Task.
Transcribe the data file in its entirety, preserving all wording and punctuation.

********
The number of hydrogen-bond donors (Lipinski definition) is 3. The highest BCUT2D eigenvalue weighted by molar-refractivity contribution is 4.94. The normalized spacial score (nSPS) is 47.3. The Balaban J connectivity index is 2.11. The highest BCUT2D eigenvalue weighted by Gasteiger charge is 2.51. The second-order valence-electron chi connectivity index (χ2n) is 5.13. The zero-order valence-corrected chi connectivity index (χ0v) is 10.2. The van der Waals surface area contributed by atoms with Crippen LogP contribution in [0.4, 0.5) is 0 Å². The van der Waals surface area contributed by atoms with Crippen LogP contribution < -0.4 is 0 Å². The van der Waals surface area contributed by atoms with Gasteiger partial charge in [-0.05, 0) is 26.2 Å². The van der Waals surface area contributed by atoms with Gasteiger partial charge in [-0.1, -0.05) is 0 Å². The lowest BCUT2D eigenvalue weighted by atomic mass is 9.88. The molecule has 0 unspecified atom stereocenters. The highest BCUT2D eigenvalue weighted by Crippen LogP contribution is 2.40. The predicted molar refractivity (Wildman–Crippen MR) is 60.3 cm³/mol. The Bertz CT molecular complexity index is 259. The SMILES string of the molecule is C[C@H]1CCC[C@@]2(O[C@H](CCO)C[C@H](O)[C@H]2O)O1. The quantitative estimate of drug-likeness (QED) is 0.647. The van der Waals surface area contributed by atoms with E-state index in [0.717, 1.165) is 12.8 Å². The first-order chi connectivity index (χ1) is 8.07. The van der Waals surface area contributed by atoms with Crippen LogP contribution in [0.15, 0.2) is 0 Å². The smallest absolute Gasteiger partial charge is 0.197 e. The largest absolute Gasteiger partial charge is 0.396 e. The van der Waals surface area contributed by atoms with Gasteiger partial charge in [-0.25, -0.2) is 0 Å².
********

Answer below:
The number of hydrogen-bond donors (Lipinski definition) is 3. The highest BCUT2D eigenvalue weighted by molar-refractivity contribution is 4.94. The normalized spacial score (nSPS) is 47.3. The Balaban J connectivity index is 2.11. The highest BCUT2D eigenvalue weighted by Gasteiger charge is 2.51. The second-order valence-electron chi connectivity index (χ2n) is 5.13. The zero-order valence-corrected chi connectivity index (χ0v) is 10.2. The van der Waals surface area contributed by atoms with Crippen LogP contribution in [0.4, 0.5) is 0 Å². The van der Waals surface area contributed by atoms with Crippen LogP contribution < -0.4 is 0 Å². The van der Waals surface area contributed by atoms with Gasteiger partial charge in [-0.05, 0) is 26.2 Å². The van der Waals surface area contributed by atoms with Gasteiger partial charge in [-0.1, -0.05) is 0 Å². The lowest BCUT2D eigenvalue weighted by atomic mass is 9.88. The molecule has 0 unspecified atom stereocenters. The highest BCUT2D eigenvalue weighted by Crippen LogP contribution is 2.40. The predicted molar refractivity (Wildman–Crippen MR) is 60.3 cm³/mol. The Bertz CT molecular complexity index is 259. The SMILES string of the molecule is C[C@H]1CCC[C@@]2(O[C@H](CCO)C[C@H](O)[C@H]2O)O1. The quantitative estimate of drug-likeness (QED) is 0.647. The van der Waals surface area contributed by atoms with E-state index in [0.717, 1.165) is 12.8 Å². The first-order chi connectivity index (χ1) is 8.07. The van der Waals surface area contributed by atoms with Crippen LogP contribution in [0.15, 0.2) is 0 Å². The smallest absolute Gasteiger partial charge is 0.197 e. The largest absolute Gasteiger partial charge is 0.396 e. The van der Waals surface area contributed by atoms with Gasteiger partial charge in [-0.25, -0.2) is 0 Å².